Read the press release below from Philadelphia City Council, which just passed a water affordability program:

QUINONES-SANCHEZ LEGISLATION TO IMPROVE WATER BILL COLLECTIONS, PROTECT LOW-INCOME WATER CUSTOMERS, PASSES CITY COUNCIL

Office of María Quiñones-Sánchez
Councilwoman, 7th District
City Hall, Room 592
Philadelphia, PA 19107
215-686-3448
Contact: Jennifer Kates
Email: Jennifer.Kates@phila.gov

FOR IMMEDIATE RELEASE — June 18, 2015

QUINONES-SANCHEZ LEGISLATION TO IMPROVE WATER BILL COLLECTIONS, PROTECT LOW-INCOME WATER CUSTOMERS, PASSES CITY COUNCIL

PHILADELPHIA — Legislation sponsored by Councilwoman Maria Quiñones-Sánchez to improve water bill collections and institute a new program to protect low-income water customers unanimously passed City Council today. It now heads to Mayor Michael Nutter for signature.

The legislation, Bill 140607, would establish an Income-Based Water Revenue Assistance Program, or IWRAP, to ensure low-income Philadelphians’ water bills are affordable in relation to their income. It would also encourage increased collections and water conservation measures.

With this legislation, Philadelphia will join the forefront in best practices related to water access. Last year, experts from the United Nations stated in response to mass shut-offs in Detroit that “[i]t is contrary to human rights to disconnect water from people who simply do not have the means to pay their bills.”

“Access to safe drinking water is a necessity. This legislation removes longstanding obstacles that have prevented low-income and vulnerable Philadelphia families from access to this right by burdening them with expensive water bills. At the same time, this bill will allow the Water Revenue Bureau to focus on increasing collections by removing inefficiencies,” said Councilwoman Quiñones-Sánchez. “I would like to thank Mayor Nutter and my colleagues on Council for working with us to achieve a common-sense solution to ensure that no one in Philadelphia is priced out of water service because of their income.”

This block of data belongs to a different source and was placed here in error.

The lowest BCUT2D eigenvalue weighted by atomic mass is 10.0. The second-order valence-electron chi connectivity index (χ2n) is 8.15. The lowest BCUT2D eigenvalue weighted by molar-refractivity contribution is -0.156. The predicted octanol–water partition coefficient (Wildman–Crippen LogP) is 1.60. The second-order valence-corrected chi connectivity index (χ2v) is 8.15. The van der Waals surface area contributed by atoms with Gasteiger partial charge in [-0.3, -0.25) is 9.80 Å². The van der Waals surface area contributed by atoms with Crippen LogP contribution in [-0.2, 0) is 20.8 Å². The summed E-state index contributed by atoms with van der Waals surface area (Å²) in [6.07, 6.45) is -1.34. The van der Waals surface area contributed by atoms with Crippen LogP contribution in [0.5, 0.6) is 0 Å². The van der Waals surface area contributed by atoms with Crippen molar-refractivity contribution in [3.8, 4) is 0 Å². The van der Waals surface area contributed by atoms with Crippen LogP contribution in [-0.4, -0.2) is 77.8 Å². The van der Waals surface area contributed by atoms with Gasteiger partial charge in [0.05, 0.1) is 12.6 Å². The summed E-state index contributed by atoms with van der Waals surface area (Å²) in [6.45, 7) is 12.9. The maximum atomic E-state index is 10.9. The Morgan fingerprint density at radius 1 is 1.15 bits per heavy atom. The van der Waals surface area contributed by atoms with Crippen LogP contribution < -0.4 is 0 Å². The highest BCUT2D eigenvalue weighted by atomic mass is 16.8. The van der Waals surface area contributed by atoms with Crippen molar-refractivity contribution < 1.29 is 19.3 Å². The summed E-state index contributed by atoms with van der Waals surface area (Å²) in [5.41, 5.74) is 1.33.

The legislation would require the Water Revenue Bureau to offer income-based payment plans to low-income residential customers and others who can demonstrate a financial hardship. Customers would have to provide proof of income during a streamlined and transparent application process. It is modeled off of successful low-income assistance programs at other utilities, including the Philadelphia Gas Works and PECO.

The Water Revenue Bureau would be required to take steps to ensure customers who qualify are enrolled in the new program by providing customers with information about income-based payment plans when they contact the city for assistance.

To prevent Philadelphia residents from losing their homes to foreclosure because of past-due water bills, the legislation would also increase protections for residential customers who are struggling to pay their bills and by providing referrals to housing counselors and nonprofits who can help with enrollment.

The ordinance would also focus the Water Revenue Bureau’s collections efforts by allowing for the forgiveness over time of past-due bills from customers who are successfully enrolled in the new low-income assistance program, modeled after similar successful programs run by the utilities PECO and PGW.

“This legislation will improve collections because experience shows that customers are more likely to pay their utility bills when they are affordable,” Councilwoman Quiñones-Sánchez said. “At the same time, this program will prevent families who are doing their best and following the rules from being crushed under old and uncollectable debt.”

The ordinance would replace an older assistance program that suffered from unclear guidelines and inconsistent rules. Under the legislation, the Revenue Department will propose a set of clear eligibility guidelines based on census data that will be approved by Council in October. Council and the administration will also receive regular reports on the effectiveness of the program.

In addition to Councilwoman Quiñones-Sánchez, the legislation was co-sponsored by Councilman Kenyatta Johnson, Councilwoman Jannie Blackwell and Councilman Curtis Jones.

###

Leave a Reply

Your email address will not be published. Required fields are marked *